Premodern Places

Wallace, David
Date published: 
May 2006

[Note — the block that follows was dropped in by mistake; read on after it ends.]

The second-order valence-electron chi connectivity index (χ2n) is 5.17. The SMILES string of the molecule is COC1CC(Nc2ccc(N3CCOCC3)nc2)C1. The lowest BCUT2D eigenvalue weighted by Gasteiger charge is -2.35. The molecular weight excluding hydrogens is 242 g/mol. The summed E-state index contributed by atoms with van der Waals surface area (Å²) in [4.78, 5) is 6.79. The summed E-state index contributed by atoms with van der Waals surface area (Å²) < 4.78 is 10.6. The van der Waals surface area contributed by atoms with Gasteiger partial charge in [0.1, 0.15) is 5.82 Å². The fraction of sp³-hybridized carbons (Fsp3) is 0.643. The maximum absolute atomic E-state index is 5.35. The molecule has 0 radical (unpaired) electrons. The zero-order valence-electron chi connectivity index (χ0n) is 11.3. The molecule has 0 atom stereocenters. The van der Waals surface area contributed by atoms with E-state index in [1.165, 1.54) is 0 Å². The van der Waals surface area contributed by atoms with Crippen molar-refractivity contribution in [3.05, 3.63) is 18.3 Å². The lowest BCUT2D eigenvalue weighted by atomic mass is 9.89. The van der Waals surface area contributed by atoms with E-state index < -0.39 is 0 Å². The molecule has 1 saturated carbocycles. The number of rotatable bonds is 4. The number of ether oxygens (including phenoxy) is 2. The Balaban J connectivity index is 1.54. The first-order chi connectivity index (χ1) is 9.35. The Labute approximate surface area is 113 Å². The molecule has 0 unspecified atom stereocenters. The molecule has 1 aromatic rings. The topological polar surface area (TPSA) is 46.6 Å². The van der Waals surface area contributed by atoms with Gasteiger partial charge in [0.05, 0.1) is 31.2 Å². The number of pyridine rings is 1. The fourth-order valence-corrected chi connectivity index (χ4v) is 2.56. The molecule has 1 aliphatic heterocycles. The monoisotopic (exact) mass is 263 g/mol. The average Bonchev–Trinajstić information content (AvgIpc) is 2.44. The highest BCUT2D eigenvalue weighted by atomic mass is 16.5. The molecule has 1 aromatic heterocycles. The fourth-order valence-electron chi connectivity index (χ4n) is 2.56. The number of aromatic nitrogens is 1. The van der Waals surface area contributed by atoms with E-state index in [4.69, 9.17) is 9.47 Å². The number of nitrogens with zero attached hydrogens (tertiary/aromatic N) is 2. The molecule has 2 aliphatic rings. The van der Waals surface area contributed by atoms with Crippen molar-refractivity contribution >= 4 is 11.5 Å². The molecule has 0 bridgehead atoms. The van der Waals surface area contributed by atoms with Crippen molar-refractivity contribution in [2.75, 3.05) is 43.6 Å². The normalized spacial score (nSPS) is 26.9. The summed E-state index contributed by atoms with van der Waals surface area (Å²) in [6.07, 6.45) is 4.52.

This book recovers places in the mental mapping of medieval and Renaissance writers, from Chaucer to Aphra Behn. Beginning with Calais, peopled by the English from 1347 to 1558, and ending with Surinam, traded away for Manhattan in 1667, this well-illustrated book recreates the distinctive cultural life of a range of locations: from Flanders, which led the world in technological innovation; to Somerset, which provided a fitting home for Dante; to the Canaries (the Fortunate Islands), which formed the limits of western dreaming. The book's exploration of premodern places features fascinating vignettes, such as an English merchant learning love songs in Calais, coupled with insights into broader economic narratives of political, technological, religious, and economic change. In particular, it provides long geneaologies of blackness and whiteness, race and slavery, in the premodern world.